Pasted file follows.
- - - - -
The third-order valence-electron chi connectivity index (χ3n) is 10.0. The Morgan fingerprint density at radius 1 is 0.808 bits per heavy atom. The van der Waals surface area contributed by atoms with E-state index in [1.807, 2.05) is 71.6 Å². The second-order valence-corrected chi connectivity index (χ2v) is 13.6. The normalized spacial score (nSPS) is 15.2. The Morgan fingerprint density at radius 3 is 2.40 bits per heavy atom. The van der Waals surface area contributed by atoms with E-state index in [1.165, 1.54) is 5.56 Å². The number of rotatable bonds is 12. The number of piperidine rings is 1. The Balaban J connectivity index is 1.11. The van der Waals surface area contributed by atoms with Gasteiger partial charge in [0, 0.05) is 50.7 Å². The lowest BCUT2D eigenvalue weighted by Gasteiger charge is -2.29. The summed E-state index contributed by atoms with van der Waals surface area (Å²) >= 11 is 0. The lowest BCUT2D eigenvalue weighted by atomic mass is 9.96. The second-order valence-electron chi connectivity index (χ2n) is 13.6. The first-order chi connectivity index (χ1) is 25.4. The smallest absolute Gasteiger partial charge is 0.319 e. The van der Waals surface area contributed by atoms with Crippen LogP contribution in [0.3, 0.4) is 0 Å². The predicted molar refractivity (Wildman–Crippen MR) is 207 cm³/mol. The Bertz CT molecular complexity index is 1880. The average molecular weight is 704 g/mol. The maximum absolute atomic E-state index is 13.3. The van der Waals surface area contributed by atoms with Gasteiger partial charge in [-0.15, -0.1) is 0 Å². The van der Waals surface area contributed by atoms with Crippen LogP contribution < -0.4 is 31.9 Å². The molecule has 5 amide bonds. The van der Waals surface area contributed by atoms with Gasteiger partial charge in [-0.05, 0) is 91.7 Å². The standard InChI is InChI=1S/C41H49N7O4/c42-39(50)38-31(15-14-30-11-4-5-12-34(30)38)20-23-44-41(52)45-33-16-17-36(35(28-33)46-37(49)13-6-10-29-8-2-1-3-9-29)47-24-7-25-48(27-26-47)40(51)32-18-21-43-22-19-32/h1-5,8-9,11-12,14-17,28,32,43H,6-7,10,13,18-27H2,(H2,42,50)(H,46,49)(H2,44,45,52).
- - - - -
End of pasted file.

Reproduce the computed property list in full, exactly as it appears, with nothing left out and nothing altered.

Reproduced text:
The third-order valence-electron chi connectivity index (χ3n) is 10.0. The Morgan fingerprint density at radius 1 is 0.808 bits per heavy atom. The van der Waals surface area contributed by atoms with E-state index in [1.807, 2.05) is 71.6 Å². The second-order valence-corrected chi connectivity index (χ2v) is 13.6. The normalized spacial score (nSPS) is 15.2. The Morgan fingerprint density at radius 3 is 2.40 bits per heavy atom. The van der Waals surface area contributed by atoms with E-state index in [1.165, 1.54) is 5.56 Å². The number of rotatable bonds is 12. The number of piperidine rings is 1. The Balaban J connectivity index is 1.11. The van der Waals surface area contributed by atoms with Gasteiger partial charge in [0, 0.05) is 50.7 Å². The lowest BCUT2D eigenvalue weighted by Gasteiger charge is -2.29. The summed E-state index contributed by atoms with van der Waals surface area (Å²) >= 11 is 0. The lowest BCUT2D eigenvalue weighted by atomic mass is 9.96. The second-order valence-electron chi connectivity index (χ2n) is 13.6. The first-order chi connectivity index (χ1) is 25.4. The smallest absolute Gasteiger partial charge is 0.319 e. The van der Waals surface area contributed by atoms with Crippen LogP contribution in [0.3, 0.4) is 0 Å². The predicted molar refractivity (Wildman–Crippen MR) is 207 cm³/mol. The Bertz CT molecular complexity index is 1880. The average molecular weight is 704 g/mol. The maximum absolute atomic E-state index is 13.3. The van der Waals surface area contributed by atoms with Gasteiger partial charge in [-0.15, -0.1) is 0 Å². The van der Waals surface area contributed by atoms with Crippen LogP contribution < -0.4 is 31.9 Å². The molecule has 5 amide bonds. The van der Waals surface area contributed by atoms with Gasteiger partial charge in [-0.05, 0) is 91.7 Å². The standard InChI is InChI=1S/C41H49N7O4/c42-39(50)38-31(15-14-30-11-4-5-12-34(30)38)20-23-44-41(52)45-33-16-17-36(35(28-33)46-37(49)13-6-10-29-8-2-1-3-9-29)47-24-7-25-48(27-26-47)40(51)32-18-21-43-22-19-32/h1-5,8-9,11-12,14-17,28,32,43H,6-7,10,13,18-27H2,(H2,42,50)(H,46,49)(H2,44,45,52).